(“Therapy,” gay bar, NYC, January 2020)


Auden, you would have understood

the bright array of colored lights,

the drinks set just so on the bar, and men

side by side engaged in close conversations

or other men sitting by themselves,

perusing the semi-darkness

seekers of a body, a body

to shelter with at morning;

though for you I knew

there was less festivity,

laughter, ease

of an open community.

Would you feel the moment’s irony?

The sad gathering of fear, the unease of authoritarianism

the world gone perversely toward hatred, a disregard for suffering,

a carelessness toward truth. Menace has returned, Auden,

outside this bar, the City towers glow, high-rise silhouettes, brilliant as crystalline gems

and ornamental circuitries, reminding me of Metropolis, Fritz Lang’s old movie, that epitome of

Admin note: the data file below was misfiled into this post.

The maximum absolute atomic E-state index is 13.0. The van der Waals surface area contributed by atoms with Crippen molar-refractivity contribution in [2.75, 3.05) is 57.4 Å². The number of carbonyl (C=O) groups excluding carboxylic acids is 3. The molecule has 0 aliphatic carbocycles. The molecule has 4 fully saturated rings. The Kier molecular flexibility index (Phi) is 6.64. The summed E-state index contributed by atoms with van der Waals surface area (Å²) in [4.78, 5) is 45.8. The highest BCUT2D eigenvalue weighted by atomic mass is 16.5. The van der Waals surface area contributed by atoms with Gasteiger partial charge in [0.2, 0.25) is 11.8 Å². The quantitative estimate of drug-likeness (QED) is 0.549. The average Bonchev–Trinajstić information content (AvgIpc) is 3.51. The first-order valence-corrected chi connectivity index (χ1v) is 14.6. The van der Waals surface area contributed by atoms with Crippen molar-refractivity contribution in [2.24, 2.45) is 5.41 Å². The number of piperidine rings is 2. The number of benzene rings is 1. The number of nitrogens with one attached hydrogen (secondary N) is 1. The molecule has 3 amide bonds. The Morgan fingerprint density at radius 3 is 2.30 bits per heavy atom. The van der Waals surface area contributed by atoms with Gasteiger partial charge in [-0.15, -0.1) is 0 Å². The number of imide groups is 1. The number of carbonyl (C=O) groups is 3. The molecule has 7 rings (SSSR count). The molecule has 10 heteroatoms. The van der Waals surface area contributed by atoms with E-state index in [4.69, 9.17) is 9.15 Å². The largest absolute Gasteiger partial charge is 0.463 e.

futuristic dystopia, a foreseeing

of economic repression—a film I once found laughable, its melodramatic symbolism—

its hyper-Expressionistic design. But time is unkind to those of us now grown old,

who’ve passed our shelf-lives, outlived friends, and seen the harsh ascent of change,

Lang’s flickering frames in color-painted celluloid precede 20th century terrors,

genocide, atrocity, technology,

the mechanization of the human, the outsourcing

of minds.

Auden, these lights tonight

distant, more points of vast alienation,

far-off signals, warnings from the dispossessed

codes sent of absence.

For every bright window, a cardboard box, a heap of clothes, excrement

and plastic bags—

optionless borders

or steel cages,

and so much more

I must ignore.

And in this tapered cocktail,

its radiance a kind of jarring elegance

a forfeiture

a way

of freely forgetting.